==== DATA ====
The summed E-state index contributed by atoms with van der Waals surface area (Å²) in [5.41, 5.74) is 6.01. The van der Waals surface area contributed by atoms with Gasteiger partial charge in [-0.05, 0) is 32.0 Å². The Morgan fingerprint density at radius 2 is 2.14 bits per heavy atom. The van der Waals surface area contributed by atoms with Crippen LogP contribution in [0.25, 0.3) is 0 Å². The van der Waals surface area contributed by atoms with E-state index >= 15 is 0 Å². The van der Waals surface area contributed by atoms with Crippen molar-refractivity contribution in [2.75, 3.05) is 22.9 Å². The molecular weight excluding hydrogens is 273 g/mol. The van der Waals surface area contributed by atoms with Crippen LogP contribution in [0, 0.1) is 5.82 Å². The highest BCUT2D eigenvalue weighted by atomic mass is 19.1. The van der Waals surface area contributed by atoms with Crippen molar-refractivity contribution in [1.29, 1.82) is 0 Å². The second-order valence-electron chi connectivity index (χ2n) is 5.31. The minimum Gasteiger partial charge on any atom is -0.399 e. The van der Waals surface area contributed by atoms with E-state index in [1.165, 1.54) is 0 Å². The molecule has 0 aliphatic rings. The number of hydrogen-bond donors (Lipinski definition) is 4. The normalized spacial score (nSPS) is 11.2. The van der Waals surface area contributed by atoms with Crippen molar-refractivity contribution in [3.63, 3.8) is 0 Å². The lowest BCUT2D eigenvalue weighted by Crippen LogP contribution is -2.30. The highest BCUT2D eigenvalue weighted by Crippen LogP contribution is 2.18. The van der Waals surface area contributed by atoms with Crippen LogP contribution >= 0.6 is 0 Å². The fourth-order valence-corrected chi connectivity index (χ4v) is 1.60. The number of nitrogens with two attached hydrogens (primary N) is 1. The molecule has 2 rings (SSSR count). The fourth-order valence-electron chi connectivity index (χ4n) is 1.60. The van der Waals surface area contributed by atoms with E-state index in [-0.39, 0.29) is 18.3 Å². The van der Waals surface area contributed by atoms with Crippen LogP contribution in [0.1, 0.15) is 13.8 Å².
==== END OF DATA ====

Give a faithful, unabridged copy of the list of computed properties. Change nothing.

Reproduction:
The summed E-state index contributed by atoms with van der Waals surface area (Å²) in [5.41, 5.74) is 6.01. The van der Waals surface area contributed by atoms with Gasteiger partial charge in [-0.05, 0) is 32.0 Å². The Morgan fingerprint density at radius 2 is 2.14 bits per heavy atom. The van der Waals surface area contributed by atoms with Crippen LogP contribution in [0.25, 0.3) is 0 Å². The van der Waals surface area contributed by atoms with E-state index >= 15 is 0 Å². The van der Waals surface area contributed by atoms with Crippen molar-refractivity contribution in [2.75, 3.05) is 22.9 Å². The molecular weight excluding hydrogens is 273 g/mol. The van der Waals surface area contributed by atoms with Crippen LogP contribution in [0, 0.1) is 5.82 Å². The highest BCUT2D eigenvalue weighted by atomic mass is 19.1. The van der Waals surface area contributed by atoms with Crippen molar-refractivity contribution in [1.29, 1.82) is 0 Å². The second-order valence-electron chi connectivity index (χ2n) is 5.31. The minimum Gasteiger partial charge on any atom is -0.399 e. The van der Waals surface area contributed by atoms with E-state index in [1.165, 1.54) is 0 Å². The molecule has 0 aliphatic rings. The number of hydrogen-bond donors (Lipinski definition) is 4. The normalized spacial score (nSPS) is 11.2. The van der Waals surface area contributed by atoms with Crippen molar-refractivity contribution in [3.63, 3.8) is 0 Å². The lowest BCUT2D eigenvalue weighted by Crippen LogP contribution is -2.30. The highest BCUT2D eigenvalue weighted by Crippen LogP contribution is 2.18. The van der Waals surface area contributed by atoms with Crippen LogP contribution >= 0.6 is 0 Å². The fourth-order valence-corrected chi connectivity index (χ4v) is 1.60. The number of nitrogens with two attached hydrogens (primary N) is 1. The molecule has 2 rings (SSSR count). The fourth-order valence-electron chi connectivity index (χ4n) is 1.60. The van der Waals surface area contributed by atoms with E-state index in [-0.39, 0.29) is 18.3 Å². The van der Waals surface area contributed by atoms with Crippen LogP contribution in [0.1, 0.15) is 13.8 Å².